Culture is What Separates Fintech's Best from the Rest
If the fall of Lehman Brothers heralded the global financial collapse, then surely the rise of fintech is testimony to its resurgence. Fintech has sparked a flurry of innovation into a sector that, in recent years, had become sluggish and stagnant. It has blurred the lines between tech and finance, suits and t-shirts, as professionals in both industries migrate in search of new and exciting challenges.
In a market where skills such as business analysis, Python and Scala are in such high demand, this migration is causing major headaches for companies keen to attract the best candidates and retain their most talented staff. With a plethora of opportunities available to these talented few, standing out from the competition requires more than just a handsome remuneration package.
Our 2016 Technology Survey revealed they want to strike a positive work/ life balance (71%), the opportunity to work on innovative projects (64%) and feel like valued members of a team (55%). Attracting them means getting them to buy-in to what your business stands for.
This is where culture comes into play. The very best, culture led, fintech firms fully understand the importance of their culture, how it impacts on everything from product design and customer service to talent acquisition and retention.
So how do you establish a culture that will have the most talented programmers, developers and analysts hungry to join your team? Here are four steps to get you on track:
Align Your Culture with Your Core Values and Turn Those Values into Behaviours
What inspires you to do what you do? What are the things that matter most to you as a business owner and why did you set up the business in the first place? Are you a Trump aficionado, with a 'success at all costs' attitude, or does innovation and collaboration take centre stage, or is it more about creating an amazing customer experience?
These are the questions you need to ask yourself to understand the values your business and the foundations of its culture.
Once you've identified three to four guiding principles that sum up who you are as a business, it's important that they are translated into actionable behaviours, after all, actions speak louder than words. For example, if you want to promote a culture of creativity, you might offer structured freedom and encourage an environment where 'no idea is a bad idea'.
Hire People with Shared Values
When it comes to finding the right employee, hiring someone who fits with your culture is in many ways more important that having the exact skillset you require. Skills can be taught but values are next to impossible to change. Every new hire will either contribute to or detract from your culture.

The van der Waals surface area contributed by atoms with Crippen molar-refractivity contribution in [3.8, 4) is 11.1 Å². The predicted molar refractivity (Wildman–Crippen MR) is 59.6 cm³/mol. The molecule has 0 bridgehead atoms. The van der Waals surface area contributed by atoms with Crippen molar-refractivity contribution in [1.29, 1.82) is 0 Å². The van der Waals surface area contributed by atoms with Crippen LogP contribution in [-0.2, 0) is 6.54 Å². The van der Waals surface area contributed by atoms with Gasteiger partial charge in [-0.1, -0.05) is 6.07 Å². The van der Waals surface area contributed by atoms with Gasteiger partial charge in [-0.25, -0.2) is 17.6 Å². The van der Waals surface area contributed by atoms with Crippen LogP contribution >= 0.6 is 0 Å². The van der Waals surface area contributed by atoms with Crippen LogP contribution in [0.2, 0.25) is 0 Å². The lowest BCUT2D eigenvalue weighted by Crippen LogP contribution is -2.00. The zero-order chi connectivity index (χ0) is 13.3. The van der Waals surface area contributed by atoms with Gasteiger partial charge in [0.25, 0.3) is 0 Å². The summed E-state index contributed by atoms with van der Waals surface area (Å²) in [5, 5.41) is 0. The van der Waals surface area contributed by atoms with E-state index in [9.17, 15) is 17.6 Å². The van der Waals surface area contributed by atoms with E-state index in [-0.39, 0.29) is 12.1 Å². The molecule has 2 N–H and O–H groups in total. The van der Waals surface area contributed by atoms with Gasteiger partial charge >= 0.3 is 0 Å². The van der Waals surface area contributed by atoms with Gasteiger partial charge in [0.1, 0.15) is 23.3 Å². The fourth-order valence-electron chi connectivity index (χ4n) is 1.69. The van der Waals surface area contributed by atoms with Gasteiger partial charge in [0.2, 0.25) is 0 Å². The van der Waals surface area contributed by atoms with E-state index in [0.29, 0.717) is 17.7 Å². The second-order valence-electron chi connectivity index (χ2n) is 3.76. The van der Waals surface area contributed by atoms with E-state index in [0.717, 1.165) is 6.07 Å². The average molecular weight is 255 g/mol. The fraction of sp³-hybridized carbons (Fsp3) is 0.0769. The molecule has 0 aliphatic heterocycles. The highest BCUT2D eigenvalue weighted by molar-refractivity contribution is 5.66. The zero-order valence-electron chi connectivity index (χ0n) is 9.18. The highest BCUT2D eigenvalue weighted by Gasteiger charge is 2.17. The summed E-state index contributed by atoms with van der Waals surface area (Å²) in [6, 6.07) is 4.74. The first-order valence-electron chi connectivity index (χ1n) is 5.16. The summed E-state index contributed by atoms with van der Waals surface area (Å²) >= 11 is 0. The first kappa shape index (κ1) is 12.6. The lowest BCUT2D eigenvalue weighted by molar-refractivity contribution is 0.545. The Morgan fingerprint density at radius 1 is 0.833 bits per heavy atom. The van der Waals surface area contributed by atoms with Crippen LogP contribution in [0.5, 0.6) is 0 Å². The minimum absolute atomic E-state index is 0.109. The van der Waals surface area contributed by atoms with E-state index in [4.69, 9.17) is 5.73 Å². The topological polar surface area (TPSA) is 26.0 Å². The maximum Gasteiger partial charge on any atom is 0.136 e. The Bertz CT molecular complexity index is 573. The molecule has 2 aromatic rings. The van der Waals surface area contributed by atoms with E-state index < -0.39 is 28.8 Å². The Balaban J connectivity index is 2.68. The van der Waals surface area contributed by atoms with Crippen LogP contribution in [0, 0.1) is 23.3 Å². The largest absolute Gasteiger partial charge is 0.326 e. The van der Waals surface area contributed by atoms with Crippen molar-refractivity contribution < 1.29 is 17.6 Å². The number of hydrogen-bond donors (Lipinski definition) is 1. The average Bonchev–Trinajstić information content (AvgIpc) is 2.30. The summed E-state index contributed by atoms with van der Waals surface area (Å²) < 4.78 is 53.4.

To help attract the right candidates consider communicating your core values to them. This could be in the form of your company blog, via social media, through your CSR programme or in the job spec you create. Rather than just listing your values, providing examples that demonstrate them is far more powerful.
Ideally you want candidates with aligned values and the right skills, which is why people like me and the rest of the Harvey Nash team exist.
A corporate culture isn't something you can dictate to staff. As I mentioned earlier, they must buy-in to it. To get your team on board, communicate openly and frankly with them about what you are doing and why you're doing it. Get their opinions and listen to their suggestions. This will build trust and a sense of ownership over the corporate culture.
Its Evolution Building a successful culture takes effort. As your company grows and evolves so too will aspects of your culture. Expansion often brings with it greater levels of systemisation and bureaucracy. However, remaining true to your core values and working to promote them across your organisation will provide clarity and a sense of purpose that your workforce can identify with regardless of its size.
Building the principles of your culture into your people performance and management systems is an extremely effective way of monitoring the culture of your company and making sure it is being adhered to. It also shows your employees how important culture is to you.
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ABOUT THE AUTHOR
David is a director in Harvey Nash overseeing the professional recruitment and outsourcing operations.
He has been involved in recruitment in the finance / tech space in Ireland for over a decade and is an advisor to many successful businesses on talent strategies and the evolution and impact of culture in the modern workplace.
David and the team at Harvey Nash have built a market leading business based on problem solving and straight-talking dialogue, which is a key component of how they support their customers and partners in today's business culture.